As regards facts falling within the present,
if they can be detected by the eye without any
reference to their logical antecedents being required,
there will be no need of conjecture: let us suppose,
for instance, that the Lacedaemonians are enquiring
whether the Athenians are erecting fortifications.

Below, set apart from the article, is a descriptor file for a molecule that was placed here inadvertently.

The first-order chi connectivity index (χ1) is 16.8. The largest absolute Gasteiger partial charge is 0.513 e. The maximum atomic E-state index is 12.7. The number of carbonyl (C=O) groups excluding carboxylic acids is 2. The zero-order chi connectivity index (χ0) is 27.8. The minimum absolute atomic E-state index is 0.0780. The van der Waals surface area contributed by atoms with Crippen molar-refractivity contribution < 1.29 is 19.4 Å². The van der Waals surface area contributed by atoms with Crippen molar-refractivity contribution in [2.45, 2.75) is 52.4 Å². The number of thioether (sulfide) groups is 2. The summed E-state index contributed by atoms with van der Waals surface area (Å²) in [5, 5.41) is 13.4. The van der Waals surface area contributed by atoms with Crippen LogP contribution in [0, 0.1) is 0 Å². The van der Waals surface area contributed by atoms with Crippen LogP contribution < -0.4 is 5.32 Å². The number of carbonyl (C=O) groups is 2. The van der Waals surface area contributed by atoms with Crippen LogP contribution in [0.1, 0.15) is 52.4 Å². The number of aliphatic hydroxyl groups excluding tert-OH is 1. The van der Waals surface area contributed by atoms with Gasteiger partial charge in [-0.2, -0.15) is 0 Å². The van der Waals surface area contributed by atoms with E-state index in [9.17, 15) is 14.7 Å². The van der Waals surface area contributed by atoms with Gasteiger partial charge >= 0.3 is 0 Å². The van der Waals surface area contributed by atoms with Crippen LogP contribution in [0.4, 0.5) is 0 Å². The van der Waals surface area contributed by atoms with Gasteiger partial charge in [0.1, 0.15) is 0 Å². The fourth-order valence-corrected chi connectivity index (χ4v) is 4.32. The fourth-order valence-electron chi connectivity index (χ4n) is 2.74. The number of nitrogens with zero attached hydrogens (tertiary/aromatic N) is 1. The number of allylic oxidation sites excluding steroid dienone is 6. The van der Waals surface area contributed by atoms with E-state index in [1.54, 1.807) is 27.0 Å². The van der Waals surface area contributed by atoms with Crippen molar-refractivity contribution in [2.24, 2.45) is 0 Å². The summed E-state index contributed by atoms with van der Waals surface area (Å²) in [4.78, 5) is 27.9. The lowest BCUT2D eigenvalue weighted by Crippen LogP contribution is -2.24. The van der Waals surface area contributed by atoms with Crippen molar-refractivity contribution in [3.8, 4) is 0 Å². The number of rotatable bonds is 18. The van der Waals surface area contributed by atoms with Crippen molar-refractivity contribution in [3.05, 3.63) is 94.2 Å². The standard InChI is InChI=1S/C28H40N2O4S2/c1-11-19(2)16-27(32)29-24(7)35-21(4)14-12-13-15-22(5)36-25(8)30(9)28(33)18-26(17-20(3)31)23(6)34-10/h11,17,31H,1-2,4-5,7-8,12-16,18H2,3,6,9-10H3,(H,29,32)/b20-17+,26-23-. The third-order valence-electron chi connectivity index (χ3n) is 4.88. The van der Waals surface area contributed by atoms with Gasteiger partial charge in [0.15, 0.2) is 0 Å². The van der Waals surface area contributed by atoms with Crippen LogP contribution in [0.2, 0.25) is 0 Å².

But although conjecture may seem entirely foreign
to this class of question, there are cases in which it
it necessary, as in questions of personal identity,
which may be illustrated by the action brought
against the heirs of Urbinia,1
where the question
was whether the man who claimed the property as
being the son of the deceased, was Figulus or Sosipater.